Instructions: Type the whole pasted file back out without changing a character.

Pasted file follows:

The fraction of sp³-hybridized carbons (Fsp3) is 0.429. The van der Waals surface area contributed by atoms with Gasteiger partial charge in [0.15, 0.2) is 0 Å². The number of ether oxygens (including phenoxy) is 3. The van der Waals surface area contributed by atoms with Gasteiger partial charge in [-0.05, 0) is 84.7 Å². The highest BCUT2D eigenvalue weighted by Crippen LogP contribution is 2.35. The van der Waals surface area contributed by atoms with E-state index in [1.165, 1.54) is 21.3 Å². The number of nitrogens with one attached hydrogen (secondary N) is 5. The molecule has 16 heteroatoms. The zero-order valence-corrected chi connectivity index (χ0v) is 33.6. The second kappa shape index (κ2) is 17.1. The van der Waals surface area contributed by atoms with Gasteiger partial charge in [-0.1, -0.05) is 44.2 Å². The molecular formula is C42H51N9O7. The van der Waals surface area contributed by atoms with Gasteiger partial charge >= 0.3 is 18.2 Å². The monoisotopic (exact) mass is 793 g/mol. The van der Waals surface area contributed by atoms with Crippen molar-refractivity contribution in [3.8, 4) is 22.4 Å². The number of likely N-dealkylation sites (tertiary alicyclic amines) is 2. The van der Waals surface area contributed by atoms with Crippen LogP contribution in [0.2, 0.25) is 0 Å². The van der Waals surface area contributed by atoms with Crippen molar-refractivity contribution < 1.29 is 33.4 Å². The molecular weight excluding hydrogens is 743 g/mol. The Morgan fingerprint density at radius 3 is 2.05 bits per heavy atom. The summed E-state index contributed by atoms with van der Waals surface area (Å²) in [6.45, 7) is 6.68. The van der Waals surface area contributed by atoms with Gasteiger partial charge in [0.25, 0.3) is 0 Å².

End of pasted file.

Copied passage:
The fraction of sp³-hybridized carbons (Fsp3) is 0.429. The van der Waals surface area contributed by atoms with Gasteiger partial charge in [0.15, 0.2) is 0 Å². The number of ether oxygens (including phenoxy) is 3. The van der Waals surface area contributed by atoms with Gasteiger partial charge in [-0.05, 0) is 84.7 Å². The highest BCUT2D eigenvalue weighted by Crippen LogP contribution is 2.35. The van der Waals surface area contributed by atoms with E-state index in [1.165, 1.54) is 21.3 Å². The number of nitrogens with one attached hydrogen (secondary N) is 5. The molecule has 16 heteroatoms. The zero-order valence-corrected chi connectivity index (χ0v) is 33.6. The second kappa shape index (κ2) is 17.1. The van der Waals surface area contributed by atoms with Gasteiger partial charge in [-0.1, -0.05) is 44.2 Å². The molecular formula is C42H51N9O7. The van der Waals surface area contributed by atoms with Gasteiger partial charge >= 0.3 is 18.2 Å². The monoisotopic (exact) mass is 793 g/mol. The van der Waals surface area contributed by atoms with Crippen molar-refractivity contribution in [3.8, 4) is 22.4 Å². The number of likely N-dealkylation sites (tertiary alicyclic amines) is 2. The van der Waals surface area contributed by atoms with Crippen LogP contribution in [0.2, 0.25) is 0 Å². The van der Waals surface area contributed by atoms with Crippen molar-refractivity contribution < 1.29 is 33.4 Å². The molecular weight excluding hydrogens is 743 g/mol. The Morgan fingerprint density at radius 3 is 2.05 bits per heavy atom. The summed E-state index contributed by atoms with van der Waals surface area (Å²) in [6.45, 7) is 6.68. The van der Waals surface area contributed by atoms with Gasteiger partial charge in [0.25, 0.3) is 0 Å².